Forty-five years ago this month, Neil Armstrong uttered perhaps the most unforgettable words ever spoken, as he stepped off the ladder of the Lunar Excursion Module and became the first human being to set foot on the Moon.

As he said, it was “… one small step for a man”; though in fact, of course, many thousands, if not millions, of steps had already been taken in the long and winding road that led to Apollo XI‘s landing. So many technological achievements, arguably dating back to the invention of the wheel and beyond, had fuelled that jaw-dropping expedition.

On the one hand, as Armstrong put it, it was as though our species had taken a “giant leap” in its evolutionary journey; on the other hand, the landing can be characterised as simply the product of the cold, level headed application of scientific knowledge, technological advances and computer power.

As an atheist, I’ve always been fascinated by the part played by God in all of this. When John F. Kennedy made his “We choose to go to the moon” speech, he was careful to ask for God’s blessing for the “adventure”. And when the Apollo VIII astronauts entered lunar orbit on Christmas Eve, December 24th, 1968, they took turns in reading from the book of Genesis.

It seems to me that these statements of faith were probably a lot to do with pandering to assumed public sentiment in the US. (buzz_aldrin_EVA_selfieThough not entirely: it’s interesting that Buzz Aldrin‘s personal communion service on the surface of the Moon was held in secret – see Buzz Aldrin selfie, right, taken during his EVA). But having in mind the experiences of Galileo, Darwin and others throughout history who’d made giant leaps previously, the finance department at NASA knew that offending religious sensibilities via revolutionary discoveries would not necessarily stimulate increased budgets for future missions.

Nonetheless … with all the analytical and computational power at their disposal, I’m surprised that true believers at NASA and other scientific bodies have never sought to establish the physical nature of God. If they’re as convinced of his existence as the statements of the astronauts and certain space scientists suggest, it would surely be worthwhile undertaking some kind of work to buttress their belief with empirical evidence? To my mind, there is a very curious contradiction in the way they can spend so much of their lives rigorously searching after solutions to the most difficult problems in physics, harnessing cutting edge knowledge and equipment to chase down fine details which may produce further giant leaps, whilst at the same time blocking out of their mind any thoughts of questioning the nature of this supposed all-powerful, all-seeing super being.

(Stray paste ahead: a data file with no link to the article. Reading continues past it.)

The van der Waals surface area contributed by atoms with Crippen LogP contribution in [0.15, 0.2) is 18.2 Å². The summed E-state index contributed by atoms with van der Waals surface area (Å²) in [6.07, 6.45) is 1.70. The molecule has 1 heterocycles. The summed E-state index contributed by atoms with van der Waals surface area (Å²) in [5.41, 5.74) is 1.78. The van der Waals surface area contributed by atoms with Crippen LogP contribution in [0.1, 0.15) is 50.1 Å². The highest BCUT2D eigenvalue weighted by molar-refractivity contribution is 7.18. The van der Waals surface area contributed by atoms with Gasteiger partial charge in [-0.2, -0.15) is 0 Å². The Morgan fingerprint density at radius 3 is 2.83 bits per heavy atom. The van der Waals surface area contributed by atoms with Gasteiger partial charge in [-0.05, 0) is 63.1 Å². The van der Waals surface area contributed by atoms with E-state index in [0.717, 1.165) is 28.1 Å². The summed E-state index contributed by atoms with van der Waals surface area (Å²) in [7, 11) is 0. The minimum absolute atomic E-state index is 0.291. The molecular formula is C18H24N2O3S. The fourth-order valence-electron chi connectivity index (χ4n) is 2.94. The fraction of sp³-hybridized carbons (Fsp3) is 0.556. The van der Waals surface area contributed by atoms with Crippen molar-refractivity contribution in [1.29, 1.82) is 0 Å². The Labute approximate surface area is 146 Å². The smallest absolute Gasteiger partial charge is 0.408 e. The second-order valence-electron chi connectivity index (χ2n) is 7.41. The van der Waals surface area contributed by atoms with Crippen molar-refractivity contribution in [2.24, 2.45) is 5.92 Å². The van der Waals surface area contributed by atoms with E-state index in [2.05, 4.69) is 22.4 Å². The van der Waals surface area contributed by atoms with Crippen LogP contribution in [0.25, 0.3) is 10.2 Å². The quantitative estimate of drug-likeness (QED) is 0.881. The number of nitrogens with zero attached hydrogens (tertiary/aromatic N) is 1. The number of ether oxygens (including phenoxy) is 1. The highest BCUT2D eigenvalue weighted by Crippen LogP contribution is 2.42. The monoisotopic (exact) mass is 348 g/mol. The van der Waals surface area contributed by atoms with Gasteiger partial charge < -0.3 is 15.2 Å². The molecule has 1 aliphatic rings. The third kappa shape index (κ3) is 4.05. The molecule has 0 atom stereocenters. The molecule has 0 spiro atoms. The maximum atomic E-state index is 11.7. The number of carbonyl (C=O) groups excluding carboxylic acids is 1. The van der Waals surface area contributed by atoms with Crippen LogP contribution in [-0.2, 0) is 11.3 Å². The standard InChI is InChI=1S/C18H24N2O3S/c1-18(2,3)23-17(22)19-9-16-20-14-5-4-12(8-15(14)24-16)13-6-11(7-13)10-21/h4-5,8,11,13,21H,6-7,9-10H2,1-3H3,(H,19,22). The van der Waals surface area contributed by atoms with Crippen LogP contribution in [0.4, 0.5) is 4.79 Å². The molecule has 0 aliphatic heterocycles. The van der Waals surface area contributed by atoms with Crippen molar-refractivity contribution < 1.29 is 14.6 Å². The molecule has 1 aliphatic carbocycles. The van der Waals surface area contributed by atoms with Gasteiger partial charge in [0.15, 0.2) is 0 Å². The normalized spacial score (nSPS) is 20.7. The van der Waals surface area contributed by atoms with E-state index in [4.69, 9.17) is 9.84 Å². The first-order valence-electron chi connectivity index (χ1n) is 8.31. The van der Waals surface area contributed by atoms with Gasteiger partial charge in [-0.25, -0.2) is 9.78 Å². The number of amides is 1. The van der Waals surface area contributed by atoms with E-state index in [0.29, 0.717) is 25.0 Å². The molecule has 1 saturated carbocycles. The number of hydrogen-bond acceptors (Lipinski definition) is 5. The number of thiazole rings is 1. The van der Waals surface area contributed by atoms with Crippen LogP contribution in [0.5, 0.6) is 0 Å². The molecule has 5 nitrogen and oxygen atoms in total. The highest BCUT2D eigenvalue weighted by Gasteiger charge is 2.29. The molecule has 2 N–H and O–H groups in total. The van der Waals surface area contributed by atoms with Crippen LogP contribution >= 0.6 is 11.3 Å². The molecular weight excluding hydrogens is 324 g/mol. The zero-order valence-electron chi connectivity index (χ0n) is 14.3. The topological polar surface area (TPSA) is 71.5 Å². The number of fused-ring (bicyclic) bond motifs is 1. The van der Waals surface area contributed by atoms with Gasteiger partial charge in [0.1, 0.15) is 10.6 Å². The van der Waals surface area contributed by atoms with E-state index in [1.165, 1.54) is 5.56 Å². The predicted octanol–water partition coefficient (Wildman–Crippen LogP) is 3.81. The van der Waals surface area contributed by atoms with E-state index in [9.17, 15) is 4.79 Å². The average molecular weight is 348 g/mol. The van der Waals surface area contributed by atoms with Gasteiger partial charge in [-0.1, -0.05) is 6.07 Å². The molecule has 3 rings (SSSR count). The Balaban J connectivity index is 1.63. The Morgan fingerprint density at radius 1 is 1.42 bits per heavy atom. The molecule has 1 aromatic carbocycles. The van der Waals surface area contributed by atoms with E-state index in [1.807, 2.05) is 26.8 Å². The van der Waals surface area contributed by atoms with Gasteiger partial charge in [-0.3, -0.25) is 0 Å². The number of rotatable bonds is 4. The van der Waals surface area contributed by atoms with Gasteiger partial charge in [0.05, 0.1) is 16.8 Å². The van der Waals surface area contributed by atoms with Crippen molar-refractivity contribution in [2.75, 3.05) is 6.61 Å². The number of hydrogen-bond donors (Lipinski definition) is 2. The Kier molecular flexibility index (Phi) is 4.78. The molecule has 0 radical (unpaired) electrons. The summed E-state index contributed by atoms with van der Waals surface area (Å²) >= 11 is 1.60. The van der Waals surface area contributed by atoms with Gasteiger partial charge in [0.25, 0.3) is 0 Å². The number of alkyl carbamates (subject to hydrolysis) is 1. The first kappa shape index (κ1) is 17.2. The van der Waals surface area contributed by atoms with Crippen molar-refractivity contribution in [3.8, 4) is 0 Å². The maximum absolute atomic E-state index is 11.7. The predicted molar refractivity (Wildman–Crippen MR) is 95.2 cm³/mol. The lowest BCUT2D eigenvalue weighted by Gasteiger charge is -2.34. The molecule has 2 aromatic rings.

That’s not to say that there isn’t an extensive body of scientific, metaphysical and/or philosophical literature exploring ideas around the physics of God. For instance, James Redford, in his 2012 book The Physics of God and the Quantum Gravity Theory of Everything, available via links here, seeks to use theories about the ultimate collapse of the universe into a final cosmological singularity – the “Omega Point” – as a proof for the existence of God.

Rather than try to explain the origins of the Big Bang, of which “The Omega Point is a different aspect”, Redford places his trust in a projection of generally-accepted quantum gravity theory into the most distant imaginable future, to describe God as a state of being which will come about following the development of infinite computational resources. (So for “God”, read “Science”; or “If you can’t beat them, join them”). We can all take comfort in knowing that scientists will one day be able to explain absolutely every aspect of the “multiverse”; but, with a nagging worry that, as the state of singularity approaches, scientists may have other things on their minds than increasing computer power (and also that scientific theories themselves evolve), I find very little of value here.

Darwin's_finchesThe truth of the matter is that, just like Darwin’s finches, religious beliefs tend to be modified to respond to changes in their habitat. With each new “giant leap” made by Man, some of the bonds that hold together the DNA of religious beliefs are broken and re-form to adapt to the changing climate of opinion and the social and scientific environment.

For absolutely explicable reasons, many people (some astronauts included) need to hold onto a religious belief as they take their all-too-short, wondrous, worrying ride on and around this planet, as it processes through the inexplicable heavens.

To that extent, the scientific basis for the existence of God is to be found not in physics, but in psychology.